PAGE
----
Ranchers Keep Watch as Wildlife Officials Debate Listing of BirdsRALPH LOOS
Sheep Industry News Editor
The greater sage grouse, left, and the lesser prairie chicken are two birds that could affect grazing and pasture
practices of western ranchers. Federal protection of both birds has been the topic of recent meetings.Ranchers in several states could be impacted by the U.S. Fish and Wildlife Service’s recent decision to place the lesser prairie chicken on the list of threatened species and its wish to list the sage grouse as a candidate the Endangered Species Act.
A “threatened” listing means the species is likely to become in danger of extinction within the foreseeable future.
A special rule also says conservation practices through the U.S. Department of Agricultures’s Natural Resources Conservation Service’s Lesser Prairie-Chicken Initiative and through “ongoing normal agricultural practices on existing cultivated land” are in compliance with the Endangered Species Act and not subject to further regulation.
The final rule and the final special rule will be published in the Federal Register and will be effective in early May.
Meanwhile, the Public Lands Council (PLC), which represents cattle and sheep producers who hold public lands grazing permits, has taking a firm stance against both actions, point out that “a listing of the greater sage grouse could be devastating” to ranching operations.
ASI is standing with PLC on both the sage grouse and lesser prairie chicken issues, ASI Executive Director Peter Orwick said. A decision on the sage grouse listing is due September 2015.
The PLC noted on the threat of the sage grouse being listed as endangered: “Once a species is listed, anyone can sue to put a stop to your everyday ranching activities in ‘critical habitat’ areas – simply by claiming that you are ‘modifying’ the bird’s habitat. You could even be fined up to $100,000 and face a year in jail.”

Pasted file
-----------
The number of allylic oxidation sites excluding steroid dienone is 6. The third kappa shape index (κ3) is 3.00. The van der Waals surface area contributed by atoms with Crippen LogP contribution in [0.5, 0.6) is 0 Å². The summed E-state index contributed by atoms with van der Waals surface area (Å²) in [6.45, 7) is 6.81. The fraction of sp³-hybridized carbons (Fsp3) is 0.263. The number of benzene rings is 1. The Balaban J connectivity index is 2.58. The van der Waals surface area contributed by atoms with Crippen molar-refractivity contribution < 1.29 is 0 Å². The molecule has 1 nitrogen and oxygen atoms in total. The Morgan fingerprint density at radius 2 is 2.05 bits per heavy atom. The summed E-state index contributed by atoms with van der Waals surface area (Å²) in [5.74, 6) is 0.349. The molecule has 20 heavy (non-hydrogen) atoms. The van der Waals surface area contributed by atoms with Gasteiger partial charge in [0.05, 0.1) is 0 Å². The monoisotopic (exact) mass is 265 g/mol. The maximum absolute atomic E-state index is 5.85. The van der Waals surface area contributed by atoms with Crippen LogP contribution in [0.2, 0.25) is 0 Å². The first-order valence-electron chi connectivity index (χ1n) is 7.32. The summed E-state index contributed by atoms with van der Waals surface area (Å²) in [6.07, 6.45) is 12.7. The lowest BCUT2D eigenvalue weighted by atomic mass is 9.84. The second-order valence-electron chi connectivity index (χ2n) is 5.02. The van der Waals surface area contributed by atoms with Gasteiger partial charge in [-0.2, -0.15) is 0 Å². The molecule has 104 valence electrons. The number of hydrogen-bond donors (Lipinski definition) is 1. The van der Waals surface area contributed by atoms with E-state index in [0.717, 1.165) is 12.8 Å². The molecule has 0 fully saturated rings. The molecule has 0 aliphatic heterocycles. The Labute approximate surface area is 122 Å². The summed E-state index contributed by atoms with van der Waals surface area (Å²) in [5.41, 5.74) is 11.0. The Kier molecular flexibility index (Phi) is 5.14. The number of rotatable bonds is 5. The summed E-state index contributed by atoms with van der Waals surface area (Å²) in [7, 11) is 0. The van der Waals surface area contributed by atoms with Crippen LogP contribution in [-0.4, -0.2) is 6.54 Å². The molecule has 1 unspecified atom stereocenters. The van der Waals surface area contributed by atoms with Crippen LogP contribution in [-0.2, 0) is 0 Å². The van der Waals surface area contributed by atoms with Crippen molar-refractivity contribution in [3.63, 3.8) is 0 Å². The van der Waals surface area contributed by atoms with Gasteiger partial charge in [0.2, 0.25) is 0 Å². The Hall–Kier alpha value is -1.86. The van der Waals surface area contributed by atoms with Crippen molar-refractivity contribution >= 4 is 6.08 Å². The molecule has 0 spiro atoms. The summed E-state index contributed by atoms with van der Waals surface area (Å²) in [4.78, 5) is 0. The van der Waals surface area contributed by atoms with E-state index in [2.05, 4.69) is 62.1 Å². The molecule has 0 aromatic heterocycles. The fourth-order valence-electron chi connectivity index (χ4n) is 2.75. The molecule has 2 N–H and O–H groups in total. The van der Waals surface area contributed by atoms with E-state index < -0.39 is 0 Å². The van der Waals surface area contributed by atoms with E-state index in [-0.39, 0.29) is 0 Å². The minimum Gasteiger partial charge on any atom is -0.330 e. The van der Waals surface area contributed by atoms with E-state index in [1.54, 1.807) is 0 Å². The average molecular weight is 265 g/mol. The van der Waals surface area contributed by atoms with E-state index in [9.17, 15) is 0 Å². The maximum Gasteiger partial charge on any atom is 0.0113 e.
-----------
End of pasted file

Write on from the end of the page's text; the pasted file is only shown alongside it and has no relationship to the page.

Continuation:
“Even where grazing is allowed to continue,” PLC’s statement continued, “the USFWS will put a whole new layer of regulation on your allotment –regulation that you may not be able to afford.”
Prairie Chicken Change Arrives
The listing of the lesser prairie chicken is set to take effect sometime around May 1. Although the “threatened” listing is a step below “endangered,” it does allow for more flexibility in how protections for the bird will be carried out, USFWS officials said.
The move could affect ranching and other agriculture operations in Texas, Oklahoma, Colorado and New Mexico and Kansas.
“This is an overreach on the part of the federal government,” Kansas Gov. Sam Brownback said in a statement. “We are looking at possible responses on this issue.”
Meanwhile, USDA Under Secretary for Natural Resources and Environment Robert Bonnie announced in April a renewed partnership to provide habitat advice to farmers and ranchers managing land within lesser prairie-chicken range.
“Our goal is to deliver a win-win for agricultural producers and wildlife,” said Bonnie. “We want to help farmers and ranchers succeed for the long term while also protecting and improving habitat for the lesser prairie-chicken and protecting the region’s ecosystem.”